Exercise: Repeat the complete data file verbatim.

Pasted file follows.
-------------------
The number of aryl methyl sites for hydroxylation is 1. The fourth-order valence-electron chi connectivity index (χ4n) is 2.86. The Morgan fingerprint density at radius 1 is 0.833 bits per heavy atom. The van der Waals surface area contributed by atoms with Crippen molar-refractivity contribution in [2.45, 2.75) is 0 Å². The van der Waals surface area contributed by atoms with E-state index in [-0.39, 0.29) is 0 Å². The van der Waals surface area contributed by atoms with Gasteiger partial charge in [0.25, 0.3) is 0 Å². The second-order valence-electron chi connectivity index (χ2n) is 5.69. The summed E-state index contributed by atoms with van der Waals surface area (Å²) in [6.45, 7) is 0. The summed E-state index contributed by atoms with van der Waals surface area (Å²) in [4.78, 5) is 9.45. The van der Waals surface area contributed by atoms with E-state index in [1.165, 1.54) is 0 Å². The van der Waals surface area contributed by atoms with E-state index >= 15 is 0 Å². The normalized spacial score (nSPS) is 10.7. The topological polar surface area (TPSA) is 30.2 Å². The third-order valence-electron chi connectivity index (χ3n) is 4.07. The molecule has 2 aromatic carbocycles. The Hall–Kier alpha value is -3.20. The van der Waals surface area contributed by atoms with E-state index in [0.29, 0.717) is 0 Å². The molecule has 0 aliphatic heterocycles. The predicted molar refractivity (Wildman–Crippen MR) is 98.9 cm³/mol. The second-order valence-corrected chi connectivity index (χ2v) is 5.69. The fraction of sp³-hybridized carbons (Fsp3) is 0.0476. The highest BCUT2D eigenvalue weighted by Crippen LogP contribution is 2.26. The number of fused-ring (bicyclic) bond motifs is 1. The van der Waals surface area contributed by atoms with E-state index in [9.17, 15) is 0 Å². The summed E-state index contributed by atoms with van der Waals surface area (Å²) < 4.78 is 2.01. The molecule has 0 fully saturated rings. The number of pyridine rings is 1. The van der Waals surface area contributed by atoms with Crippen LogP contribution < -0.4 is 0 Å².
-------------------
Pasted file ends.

The number of aryl methyl sites for hydroxylation is 1. The fourth-order valence-electron chi connectivity index (χ4n) is 2.86. The Morgan fingerprint density at radius 1 is 0.833 bits per heavy atom. The van der Waals surface area contributed by atoms with Crippen molar-refractivity contribution in [2.45, 2.75) is 0 Å². The van der Waals surface area contributed by atoms with E-state index in [-0.39, 0.29) is 0 Å². The van der Waals surface area contributed by atoms with Gasteiger partial charge in [0.25, 0.3) is 0 Å². The second-order valence-electron chi connectivity index (χ2n) is 5.69. The summed E-state index contributed by atoms with van der Waals surface area (Å²) in [6.45, 7) is 0. The summed E-state index contributed by atoms with van der Waals surface area (Å²) in [4.78, 5) is 9.45. The van der Waals surface area contributed by atoms with E-state index in [1.165, 1.54) is 0 Å². The van der Waals surface area contributed by atoms with E-state index >= 15 is 0 Å². The normalized spacial score (nSPS) is 10.7. The topological polar surface area (TPSA) is 30.2 Å². The third-order valence-electron chi connectivity index (χ3n) is 4.07. The molecule has 2 aromatic carbocycles. The Hall–Kier alpha value is -3.20. The van der Waals surface area contributed by atoms with E-state index in [0.29, 0.717) is 0 Å². The molecule has 0 aliphatic heterocycles. The predicted molar refractivity (Wildman–Crippen MR) is 98.9 cm³/mol. The second-order valence-corrected chi connectivity index (χ2v) is 5.69. The fraction of sp³-hybridized carbons (Fsp3) is 0.0476. The highest BCUT2D eigenvalue weighted by Crippen LogP contribution is 2.26. The number of fused-ring (bicyclic) bond motifs is 1. The van der Waals surface area contributed by atoms with E-state index in [9.17, 15) is 0 Å². The summed E-state index contributed by atoms with van der Waals surface area (Å²) < 4.78 is 2.01. The molecule has 0 fully saturated rings. The number of pyridine rings is 1. The van der Waals surface area contributed by atoms with Crippen LogP contribution < -0.4 is 0 Å².